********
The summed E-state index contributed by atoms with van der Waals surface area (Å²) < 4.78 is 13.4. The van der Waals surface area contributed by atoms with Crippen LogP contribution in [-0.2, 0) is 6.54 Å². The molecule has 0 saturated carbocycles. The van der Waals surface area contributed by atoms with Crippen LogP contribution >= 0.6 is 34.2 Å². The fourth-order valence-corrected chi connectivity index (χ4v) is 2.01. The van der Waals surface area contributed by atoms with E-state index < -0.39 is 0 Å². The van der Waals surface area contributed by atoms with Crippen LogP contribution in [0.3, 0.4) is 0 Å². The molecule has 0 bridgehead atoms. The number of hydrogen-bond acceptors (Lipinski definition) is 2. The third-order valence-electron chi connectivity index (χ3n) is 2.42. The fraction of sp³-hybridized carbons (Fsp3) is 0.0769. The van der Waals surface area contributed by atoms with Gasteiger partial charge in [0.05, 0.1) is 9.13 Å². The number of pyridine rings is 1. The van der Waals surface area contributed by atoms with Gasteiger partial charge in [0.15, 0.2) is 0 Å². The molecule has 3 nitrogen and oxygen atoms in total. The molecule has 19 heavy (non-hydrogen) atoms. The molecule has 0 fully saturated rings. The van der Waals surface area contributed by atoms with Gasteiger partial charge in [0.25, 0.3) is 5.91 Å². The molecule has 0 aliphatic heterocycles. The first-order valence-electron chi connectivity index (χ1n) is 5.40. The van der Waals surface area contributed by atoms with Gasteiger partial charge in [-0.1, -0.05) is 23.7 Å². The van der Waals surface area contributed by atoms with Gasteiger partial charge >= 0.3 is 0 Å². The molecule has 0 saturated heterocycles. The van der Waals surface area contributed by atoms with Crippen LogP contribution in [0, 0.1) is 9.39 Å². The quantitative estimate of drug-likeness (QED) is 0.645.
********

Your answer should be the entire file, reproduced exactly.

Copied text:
The summed E-state index contributed by atoms with van der Waals surface area (Å²) < 4.78 is 13.4. The van der Waals surface area contributed by atoms with Crippen LogP contribution in [-0.2, 0) is 6.54 Å². The molecule has 0 saturated carbocycles. The van der Waals surface area contributed by atoms with Crippen LogP contribution >= 0.6 is 34.2 Å². The fourth-order valence-corrected chi connectivity index (χ4v) is 2.01. The van der Waals surface area contributed by atoms with E-state index < -0.39 is 0 Å². The van der Waals surface area contributed by atoms with Crippen LogP contribution in [0.3, 0.4) is 0 Å². The molecule has 0 bridgehead atoms. The number of hydrogen-bond acceptors (Lipinski definition) is 2. The third-order valence-electron chi connectivity index (χ3n) is 2.42. The fraction of sp³-hybridized carbons (Fsp3) is 0.0769. The van der Waals surface area contributed by atoms with Gasteiger partial charge in [0.05, 0.1) is 9.13 Å². The number of pyridine rings is 1. The van der Waals surface area contributed by atoms with Gasteiger partial charge in [0.15, 0.2) is 0 Å². The molecule has 3 nitrogen and oxygen atoms in total. The molecule has 19 heavy (non-hydrogen) atoms. The molecule has 0 fully saturated rings. The van der Waals surface area contributed by atoms with Gasteiger partial charge in [0.25, 0.3) is 5.91 Å². The molecule has 0 aliphatic heterocycles. The first-order valence-electron chi connectivity index (χ1n) is 5.40. The van der Waals surface area contributed by atoms with Gasteiger partial charge in [-0.1, -0.05) is 23.7 Å². The van der Waals surface area contributed by atoms with Gasteiger partial charge >= 0.3 is 0 Å². The molecule has 0 saturated heterocycles. The van der Waals surface area contributed by atoms with Crippen LogP contribution in [0, 0.1) is 9.39 Å². The quantitative estimate of drug-likeness (QED) is 0.645.